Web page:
10 Great Cloud Computing Resources
The main AWS blog
The Amazon Web Services blog is a useful place to read about the latest developments in AWS. New products and features are first announced on the AWS blog, so it has the latest info on Amazon’s cloud computing service.
Werner Vogels' blog
Werner Vogels has an important job: He is the chief technology officer at Amazon. As it so happens, he is also heavily involved with AWS. His blog offers great insight about new AWS features and why they have been developed, along with discussions about how AWS customers are applying Amazon’s technology to address their business objectives. If you want to get some inside knowledge on AWS, look to Werner’s blog.
Charles Babcock is a reporter for InformationWeek, and is of the very best technology journalists on the cloud computing beat. In contrast to many technology reporters, Charles truly understands the topic, so his reporting is deeply informed. He covers the latest cloud computing developments and provides commentary, which can help you distinguish between facts and hype.
David Linthicum, a writer for InfoWorld, sits on list after list of the most important cloud computing thought leaders. He has been involved in the field from the beginning, and he has a long-time background in software company leadership. David’s writing reflects real-world experience from a practitioner’s perspective.
GigaOm, a phenomenal resource about cloud computing, was founded by Om Malik, a longtime technology journalist who set up his own company to cover Silicon Valley innovation and start-ups. GigaOm has grown much larger than those roots; it now actively covers technology from around the world, runs highly regarded conferences, and has a respected technology-analysis arm.
GigaOm covers cloud computing extensively, with several writers who cover both business and technology aspects of the field. Check out GigaOm’s cloud coverage.
Want to know the latest on cloud computing? Want to hear unrestrained debate on the topic du jour? Want to find pointers to interesting and important resources to further educate yourself on cloud computing? Well, then — Twitter is your friend. Here are two hashtags you should track on Twitter:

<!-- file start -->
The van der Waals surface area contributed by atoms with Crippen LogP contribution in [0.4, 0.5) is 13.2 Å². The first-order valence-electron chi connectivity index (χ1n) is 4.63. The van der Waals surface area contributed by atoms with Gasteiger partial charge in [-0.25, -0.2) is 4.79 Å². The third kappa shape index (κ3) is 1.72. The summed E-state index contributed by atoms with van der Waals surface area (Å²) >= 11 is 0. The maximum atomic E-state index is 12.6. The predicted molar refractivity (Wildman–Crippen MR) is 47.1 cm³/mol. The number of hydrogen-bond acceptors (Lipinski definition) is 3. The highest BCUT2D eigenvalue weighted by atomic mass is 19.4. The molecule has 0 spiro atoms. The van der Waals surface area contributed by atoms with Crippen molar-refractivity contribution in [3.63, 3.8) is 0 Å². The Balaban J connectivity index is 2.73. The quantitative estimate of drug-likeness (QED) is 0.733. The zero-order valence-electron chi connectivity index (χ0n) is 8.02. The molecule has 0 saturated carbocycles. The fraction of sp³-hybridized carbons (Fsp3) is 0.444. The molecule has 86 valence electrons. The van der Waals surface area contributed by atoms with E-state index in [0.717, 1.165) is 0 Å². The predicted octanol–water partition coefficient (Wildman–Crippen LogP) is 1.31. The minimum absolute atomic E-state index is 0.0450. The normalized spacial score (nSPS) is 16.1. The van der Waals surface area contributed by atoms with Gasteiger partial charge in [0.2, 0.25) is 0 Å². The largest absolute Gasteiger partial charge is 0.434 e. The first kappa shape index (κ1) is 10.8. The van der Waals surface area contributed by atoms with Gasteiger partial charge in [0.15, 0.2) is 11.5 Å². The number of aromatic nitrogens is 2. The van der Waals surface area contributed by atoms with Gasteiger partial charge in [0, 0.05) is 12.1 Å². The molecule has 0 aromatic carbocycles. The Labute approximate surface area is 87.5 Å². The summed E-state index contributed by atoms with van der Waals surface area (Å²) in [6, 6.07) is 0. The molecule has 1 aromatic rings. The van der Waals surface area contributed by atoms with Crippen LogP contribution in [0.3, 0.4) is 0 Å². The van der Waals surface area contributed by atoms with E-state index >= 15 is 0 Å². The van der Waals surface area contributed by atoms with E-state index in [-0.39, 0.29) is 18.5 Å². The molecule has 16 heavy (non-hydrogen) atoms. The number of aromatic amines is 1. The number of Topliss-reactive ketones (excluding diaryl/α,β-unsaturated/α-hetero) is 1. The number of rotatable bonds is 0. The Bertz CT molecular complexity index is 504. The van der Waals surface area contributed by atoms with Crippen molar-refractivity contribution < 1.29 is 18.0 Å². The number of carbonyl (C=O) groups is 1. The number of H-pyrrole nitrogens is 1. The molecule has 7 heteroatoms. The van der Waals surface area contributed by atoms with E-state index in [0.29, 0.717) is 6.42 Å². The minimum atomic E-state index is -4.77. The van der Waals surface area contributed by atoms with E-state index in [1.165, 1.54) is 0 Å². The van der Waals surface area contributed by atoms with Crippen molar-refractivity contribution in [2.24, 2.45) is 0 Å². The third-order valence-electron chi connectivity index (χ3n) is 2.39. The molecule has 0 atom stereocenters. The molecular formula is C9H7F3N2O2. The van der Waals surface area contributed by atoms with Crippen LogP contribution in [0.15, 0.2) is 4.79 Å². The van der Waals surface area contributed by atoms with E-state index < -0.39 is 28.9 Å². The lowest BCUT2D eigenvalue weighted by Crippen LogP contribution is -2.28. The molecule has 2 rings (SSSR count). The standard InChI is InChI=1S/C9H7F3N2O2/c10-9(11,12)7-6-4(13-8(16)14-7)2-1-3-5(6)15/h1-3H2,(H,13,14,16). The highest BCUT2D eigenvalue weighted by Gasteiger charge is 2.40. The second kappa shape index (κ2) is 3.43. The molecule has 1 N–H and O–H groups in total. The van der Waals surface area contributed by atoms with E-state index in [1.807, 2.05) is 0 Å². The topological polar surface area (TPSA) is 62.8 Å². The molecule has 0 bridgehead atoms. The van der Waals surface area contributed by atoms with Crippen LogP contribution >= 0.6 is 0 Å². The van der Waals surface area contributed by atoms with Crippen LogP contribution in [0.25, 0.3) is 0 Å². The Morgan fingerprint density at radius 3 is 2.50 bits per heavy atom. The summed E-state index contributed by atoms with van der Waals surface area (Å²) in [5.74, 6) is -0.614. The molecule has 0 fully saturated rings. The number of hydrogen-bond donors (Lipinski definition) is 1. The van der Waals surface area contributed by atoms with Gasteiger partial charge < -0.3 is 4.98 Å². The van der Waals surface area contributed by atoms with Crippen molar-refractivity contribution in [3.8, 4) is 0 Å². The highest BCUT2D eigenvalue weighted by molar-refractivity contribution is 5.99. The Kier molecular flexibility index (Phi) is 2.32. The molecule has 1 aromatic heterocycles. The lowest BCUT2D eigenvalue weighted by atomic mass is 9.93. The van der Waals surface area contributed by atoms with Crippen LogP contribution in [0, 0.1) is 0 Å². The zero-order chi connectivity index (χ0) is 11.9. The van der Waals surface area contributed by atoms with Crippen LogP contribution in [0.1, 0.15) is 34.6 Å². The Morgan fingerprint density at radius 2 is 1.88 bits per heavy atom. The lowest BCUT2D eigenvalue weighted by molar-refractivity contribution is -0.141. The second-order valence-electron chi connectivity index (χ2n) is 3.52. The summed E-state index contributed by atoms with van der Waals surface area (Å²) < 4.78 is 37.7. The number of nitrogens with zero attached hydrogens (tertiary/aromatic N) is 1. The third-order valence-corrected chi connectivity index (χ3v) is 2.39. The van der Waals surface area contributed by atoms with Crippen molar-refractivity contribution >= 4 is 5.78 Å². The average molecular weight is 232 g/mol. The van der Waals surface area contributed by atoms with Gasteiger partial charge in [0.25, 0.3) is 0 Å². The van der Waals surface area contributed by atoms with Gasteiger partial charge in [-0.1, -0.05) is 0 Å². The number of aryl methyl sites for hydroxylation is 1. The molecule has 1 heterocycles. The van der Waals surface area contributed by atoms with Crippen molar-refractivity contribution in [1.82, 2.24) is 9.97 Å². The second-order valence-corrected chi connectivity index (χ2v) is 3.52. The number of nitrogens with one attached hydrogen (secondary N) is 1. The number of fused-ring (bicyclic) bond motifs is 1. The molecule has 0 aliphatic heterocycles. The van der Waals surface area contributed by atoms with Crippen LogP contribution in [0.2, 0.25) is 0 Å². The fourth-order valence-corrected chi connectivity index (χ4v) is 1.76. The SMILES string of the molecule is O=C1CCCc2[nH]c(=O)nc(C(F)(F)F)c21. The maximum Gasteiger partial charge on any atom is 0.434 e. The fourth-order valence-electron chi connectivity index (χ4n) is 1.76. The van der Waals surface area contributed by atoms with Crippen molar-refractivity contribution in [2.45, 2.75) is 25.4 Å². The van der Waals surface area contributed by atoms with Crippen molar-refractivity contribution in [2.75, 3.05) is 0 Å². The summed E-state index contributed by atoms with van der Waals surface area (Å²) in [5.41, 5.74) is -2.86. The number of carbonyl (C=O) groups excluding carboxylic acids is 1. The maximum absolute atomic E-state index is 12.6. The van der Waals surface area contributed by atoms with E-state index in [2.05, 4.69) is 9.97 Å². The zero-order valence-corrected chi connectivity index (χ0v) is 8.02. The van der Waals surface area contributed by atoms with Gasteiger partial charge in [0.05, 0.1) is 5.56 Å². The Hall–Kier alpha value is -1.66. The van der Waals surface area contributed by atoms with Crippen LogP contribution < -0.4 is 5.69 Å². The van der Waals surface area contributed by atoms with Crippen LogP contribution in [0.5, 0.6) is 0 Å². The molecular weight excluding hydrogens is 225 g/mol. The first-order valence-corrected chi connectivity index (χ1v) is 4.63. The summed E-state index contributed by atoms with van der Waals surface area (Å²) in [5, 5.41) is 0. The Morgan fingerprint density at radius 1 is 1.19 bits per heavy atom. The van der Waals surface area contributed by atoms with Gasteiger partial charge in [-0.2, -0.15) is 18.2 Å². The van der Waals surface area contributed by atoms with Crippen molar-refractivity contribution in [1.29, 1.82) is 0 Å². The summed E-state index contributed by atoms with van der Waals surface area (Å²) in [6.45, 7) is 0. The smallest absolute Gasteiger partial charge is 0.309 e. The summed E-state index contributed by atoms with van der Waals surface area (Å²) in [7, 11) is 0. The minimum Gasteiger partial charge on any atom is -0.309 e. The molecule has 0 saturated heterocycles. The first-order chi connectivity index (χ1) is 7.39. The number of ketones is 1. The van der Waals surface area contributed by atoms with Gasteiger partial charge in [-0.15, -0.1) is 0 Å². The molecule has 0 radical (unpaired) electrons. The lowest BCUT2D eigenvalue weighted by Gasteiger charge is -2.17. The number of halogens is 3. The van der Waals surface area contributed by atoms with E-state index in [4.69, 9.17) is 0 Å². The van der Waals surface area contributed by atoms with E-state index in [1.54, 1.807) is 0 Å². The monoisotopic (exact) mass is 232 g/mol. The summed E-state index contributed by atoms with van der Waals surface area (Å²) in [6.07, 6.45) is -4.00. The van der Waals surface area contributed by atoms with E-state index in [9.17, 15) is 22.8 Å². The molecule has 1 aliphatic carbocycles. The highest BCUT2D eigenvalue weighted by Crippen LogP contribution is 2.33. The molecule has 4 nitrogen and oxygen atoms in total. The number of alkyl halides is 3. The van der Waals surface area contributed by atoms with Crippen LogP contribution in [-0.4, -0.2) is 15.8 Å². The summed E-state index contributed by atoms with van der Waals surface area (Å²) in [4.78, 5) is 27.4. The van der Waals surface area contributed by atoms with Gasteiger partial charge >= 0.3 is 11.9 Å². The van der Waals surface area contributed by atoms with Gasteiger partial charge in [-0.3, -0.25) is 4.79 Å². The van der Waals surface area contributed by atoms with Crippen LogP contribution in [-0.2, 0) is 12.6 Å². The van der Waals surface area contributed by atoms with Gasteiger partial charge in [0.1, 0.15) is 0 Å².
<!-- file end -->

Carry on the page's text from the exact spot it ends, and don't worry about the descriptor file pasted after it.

#cloudcomputing: A general hashtag for All Things Cloud, it has lots of active discussion, some back-and-forth debate on current cloud events, and many, many pointers to articles or announcements that are important to cloud computing. The #cloudcomputing hashtag is lively and opinionated, and it’s lots of fun.
#aws: This hashtag focuses specifically on Amazon Web Services and is well worth following. The people who post to this hashtag are curious about AWS, looking for knowledge and tips, and interested in sharing important AWS news.
Cloud Security Alliance (CSA)
Security is the number-one concern people raise about cloud computing. This perennial issue is discussed at cloud computing conferences. If you’re concerned about cloud security, the Cloud Security Alliance (CSA) offers a huge set of resources to help find answers to your questions.
Experienced security practitioners founded CSA because they recognized that cloud computing requires security practices designed specifically to address its unique infrastructure and environment. The CSA does more than simply talk about the issue, though: It publishes valuable guides and best practices regarding security practices, CSP security assessments, and mapping of existing industry compliance regimens to cloud environments.
Lydia Leong, an analyst who works for Gartner, is one of the top cloud computing analysts in the field. Earlier in her career, Lydia held hands-on IT jobs, so she knows whereof she speaks. In contrast to many other analysts, she is unafraid to speak bluntly on issues, which is enormously helpful to those trying to understand the nuances of cloud computing issues. Her writing is informative and refreshing.
Check out her blog, Cloud Pundit.
Another analyst you should track is James Staten, of Forrester. Like Lydia Leong, James is unafraid to speak his mind. His rants on the topic of the private cloud are legendary in the industry and, to my mind, persuasive.
He is particularly acute on the dynamics of how cloud computing is upending the established practices of the IT industry, and has written a terrific guide for those wanting to understand what the future of the industry may look like.
The cloud computing advisor for CIO magazine, Bernard Golden has been honored by being named to more than ten top cloud blogs lists in the past three years. At his blog, he discusses how to architect applications for cloud environments, how to navigate the changing nature of IT in a cloud computing world, and how cloud computing affects IT economics.